Harmful electrical surges happen normally and they occur to any random house target regardless of the location. A power surge is considered as one of the most destructive electrical power disturbances which materialize when energy comes back after a disruption.
Main Sources of Electrical Surges
Also called “voltage surges” or “transient voltages,” electrical surges are mostly internal. They are engaged multitude of periods per day—maybe even without us noticing—through different paths. One is by electric utility companies during power grid switching.
Also, a more common cause of power surges is high-power electrical devices. When these gadgets with motors start up or turn off abruptly, the power is redirected to and from other electrical equipment therefore striking a spike in voltage. This on-off switching creates sudden, brief demands for power, which distresses the steady current flow in the electric system.
Refrigerators, washing machines, elevators and air conditioners are among the biggest culprits, but smaller gadgets like hairdryers, stereos, answering machines and wireless phones can also cause problems. Low-level power surges won’t melt parts or blow fuses, but they can cause electronic rust which progressively degrades internal circuitry until it ultimately fails.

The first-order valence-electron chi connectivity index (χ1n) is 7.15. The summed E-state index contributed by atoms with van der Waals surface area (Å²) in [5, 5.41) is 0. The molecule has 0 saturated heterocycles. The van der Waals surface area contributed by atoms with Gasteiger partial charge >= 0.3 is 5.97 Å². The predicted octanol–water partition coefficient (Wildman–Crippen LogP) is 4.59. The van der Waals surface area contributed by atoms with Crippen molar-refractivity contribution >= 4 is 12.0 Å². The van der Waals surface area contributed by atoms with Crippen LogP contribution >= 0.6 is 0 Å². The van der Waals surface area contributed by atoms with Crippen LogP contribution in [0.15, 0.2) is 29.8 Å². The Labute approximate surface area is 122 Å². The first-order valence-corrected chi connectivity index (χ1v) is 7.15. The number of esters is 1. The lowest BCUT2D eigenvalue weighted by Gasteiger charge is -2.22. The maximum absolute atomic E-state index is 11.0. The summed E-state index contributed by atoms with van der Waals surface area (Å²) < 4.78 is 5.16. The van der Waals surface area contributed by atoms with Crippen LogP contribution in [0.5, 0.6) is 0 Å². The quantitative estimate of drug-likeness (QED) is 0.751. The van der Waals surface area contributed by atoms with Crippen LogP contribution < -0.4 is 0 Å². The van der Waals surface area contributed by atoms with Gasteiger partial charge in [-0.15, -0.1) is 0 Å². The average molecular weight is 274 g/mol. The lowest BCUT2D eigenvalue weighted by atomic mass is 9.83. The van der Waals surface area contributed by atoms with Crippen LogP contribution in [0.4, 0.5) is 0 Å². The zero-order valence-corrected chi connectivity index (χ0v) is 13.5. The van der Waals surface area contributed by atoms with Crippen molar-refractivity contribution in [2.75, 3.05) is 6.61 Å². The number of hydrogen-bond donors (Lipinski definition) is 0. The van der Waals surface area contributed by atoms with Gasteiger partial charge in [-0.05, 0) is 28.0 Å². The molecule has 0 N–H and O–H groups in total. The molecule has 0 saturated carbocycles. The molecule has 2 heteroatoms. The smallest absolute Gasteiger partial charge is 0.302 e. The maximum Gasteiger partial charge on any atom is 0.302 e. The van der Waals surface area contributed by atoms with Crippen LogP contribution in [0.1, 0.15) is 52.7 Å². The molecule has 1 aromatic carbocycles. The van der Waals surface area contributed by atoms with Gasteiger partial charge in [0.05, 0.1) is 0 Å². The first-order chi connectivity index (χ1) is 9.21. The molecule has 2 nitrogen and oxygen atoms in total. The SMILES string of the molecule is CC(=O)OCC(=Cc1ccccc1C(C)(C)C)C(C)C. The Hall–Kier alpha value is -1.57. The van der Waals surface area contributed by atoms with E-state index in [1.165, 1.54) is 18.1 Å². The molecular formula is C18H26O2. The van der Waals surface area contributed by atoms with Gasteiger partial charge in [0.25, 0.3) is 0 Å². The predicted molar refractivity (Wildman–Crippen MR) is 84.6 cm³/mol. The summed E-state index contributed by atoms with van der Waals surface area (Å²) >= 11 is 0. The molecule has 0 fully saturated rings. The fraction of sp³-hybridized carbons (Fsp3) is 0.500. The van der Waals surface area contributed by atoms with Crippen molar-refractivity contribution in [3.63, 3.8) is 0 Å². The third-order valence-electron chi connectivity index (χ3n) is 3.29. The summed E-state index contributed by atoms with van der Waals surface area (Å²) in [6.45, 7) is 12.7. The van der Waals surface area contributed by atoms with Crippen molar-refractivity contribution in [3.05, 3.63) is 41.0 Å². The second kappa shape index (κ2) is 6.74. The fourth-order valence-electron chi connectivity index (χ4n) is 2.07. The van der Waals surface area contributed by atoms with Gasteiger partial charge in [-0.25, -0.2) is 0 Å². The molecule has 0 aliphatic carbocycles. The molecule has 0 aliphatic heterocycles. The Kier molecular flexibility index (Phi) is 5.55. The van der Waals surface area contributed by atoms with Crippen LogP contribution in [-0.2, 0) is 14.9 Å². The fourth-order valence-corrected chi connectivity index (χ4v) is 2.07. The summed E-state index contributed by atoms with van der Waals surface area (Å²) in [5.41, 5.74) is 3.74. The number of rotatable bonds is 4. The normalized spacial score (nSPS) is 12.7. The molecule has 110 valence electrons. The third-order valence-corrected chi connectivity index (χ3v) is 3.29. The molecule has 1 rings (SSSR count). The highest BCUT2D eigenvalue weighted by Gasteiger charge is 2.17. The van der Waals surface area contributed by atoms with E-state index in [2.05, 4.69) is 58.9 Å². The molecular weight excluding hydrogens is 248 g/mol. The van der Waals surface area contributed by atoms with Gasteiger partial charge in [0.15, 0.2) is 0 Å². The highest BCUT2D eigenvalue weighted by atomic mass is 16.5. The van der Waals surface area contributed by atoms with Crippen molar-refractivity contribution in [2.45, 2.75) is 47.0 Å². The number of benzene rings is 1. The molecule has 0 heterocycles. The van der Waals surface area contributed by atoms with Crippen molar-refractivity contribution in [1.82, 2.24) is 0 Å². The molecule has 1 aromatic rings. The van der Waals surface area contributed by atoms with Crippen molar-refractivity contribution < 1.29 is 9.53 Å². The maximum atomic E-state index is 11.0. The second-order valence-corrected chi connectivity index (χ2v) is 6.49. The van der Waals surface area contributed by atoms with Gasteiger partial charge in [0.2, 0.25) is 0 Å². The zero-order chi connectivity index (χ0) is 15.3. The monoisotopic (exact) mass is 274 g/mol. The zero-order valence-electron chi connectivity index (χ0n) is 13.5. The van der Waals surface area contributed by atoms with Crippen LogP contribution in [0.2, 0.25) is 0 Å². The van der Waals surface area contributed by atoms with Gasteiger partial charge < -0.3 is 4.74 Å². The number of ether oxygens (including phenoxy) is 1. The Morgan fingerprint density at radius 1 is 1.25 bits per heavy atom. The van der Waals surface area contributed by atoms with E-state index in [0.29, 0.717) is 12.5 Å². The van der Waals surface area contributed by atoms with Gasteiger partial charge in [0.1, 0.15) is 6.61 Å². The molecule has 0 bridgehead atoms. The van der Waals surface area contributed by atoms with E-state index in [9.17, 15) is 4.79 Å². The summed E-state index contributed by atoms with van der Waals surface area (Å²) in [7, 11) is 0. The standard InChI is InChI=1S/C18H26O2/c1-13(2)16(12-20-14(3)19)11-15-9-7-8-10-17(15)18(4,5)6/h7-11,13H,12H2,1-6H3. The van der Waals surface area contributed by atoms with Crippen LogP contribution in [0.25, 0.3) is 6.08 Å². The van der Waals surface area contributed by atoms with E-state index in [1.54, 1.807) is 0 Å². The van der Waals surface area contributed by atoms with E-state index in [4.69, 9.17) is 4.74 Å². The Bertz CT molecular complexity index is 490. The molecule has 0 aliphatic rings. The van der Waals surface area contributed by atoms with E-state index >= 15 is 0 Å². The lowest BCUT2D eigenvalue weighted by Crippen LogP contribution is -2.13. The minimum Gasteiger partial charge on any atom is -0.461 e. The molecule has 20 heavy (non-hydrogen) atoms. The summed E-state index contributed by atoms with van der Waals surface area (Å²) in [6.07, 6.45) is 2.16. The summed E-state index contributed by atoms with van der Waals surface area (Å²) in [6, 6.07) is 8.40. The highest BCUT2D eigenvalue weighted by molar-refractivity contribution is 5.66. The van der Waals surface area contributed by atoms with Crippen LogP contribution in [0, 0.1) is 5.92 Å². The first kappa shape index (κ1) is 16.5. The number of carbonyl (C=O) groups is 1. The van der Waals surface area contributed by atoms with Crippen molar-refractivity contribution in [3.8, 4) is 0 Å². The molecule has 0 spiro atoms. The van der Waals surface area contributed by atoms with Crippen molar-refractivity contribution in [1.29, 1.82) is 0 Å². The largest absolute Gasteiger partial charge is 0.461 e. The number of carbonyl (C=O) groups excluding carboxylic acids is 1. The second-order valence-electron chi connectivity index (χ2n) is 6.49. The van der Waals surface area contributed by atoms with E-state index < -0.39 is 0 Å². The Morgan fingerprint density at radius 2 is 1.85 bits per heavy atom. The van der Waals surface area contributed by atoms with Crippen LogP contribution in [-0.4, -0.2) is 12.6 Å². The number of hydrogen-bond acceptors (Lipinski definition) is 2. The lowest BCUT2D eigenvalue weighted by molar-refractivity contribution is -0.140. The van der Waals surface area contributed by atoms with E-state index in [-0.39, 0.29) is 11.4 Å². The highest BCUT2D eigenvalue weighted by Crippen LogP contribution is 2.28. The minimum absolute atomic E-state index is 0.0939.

Sometimes though unusual, lightning is one external cause of power surges. Resulting to large power surges, it provides damage—frying circuits and melting plastic and metal parts. It enters through the cable TV, satellite dish cable, incoming telephone lines, or through the incoming electrical service line.
The intensity brought about by lightning surges is considered the highest; however, power surges from high-power electrical devices can be serious enough to damage electronic circuit boards and other electrical components would shorten the life of your appliances and electric devices.
There are other points of voltage surges and irregular electrical power flow including defective electrical wiring, problems with the utility organization’s equipment, and downed power lines. The system of transformers and lines that bring electricity from a power generator to the outlets in our workplaces or homes is really complicated.
While most surges can’t be controlled, the four best tips to prevent it are to: install a surge protector, unplug devices when they’re not in use, update inadequate wiring and fix overloaded circuits.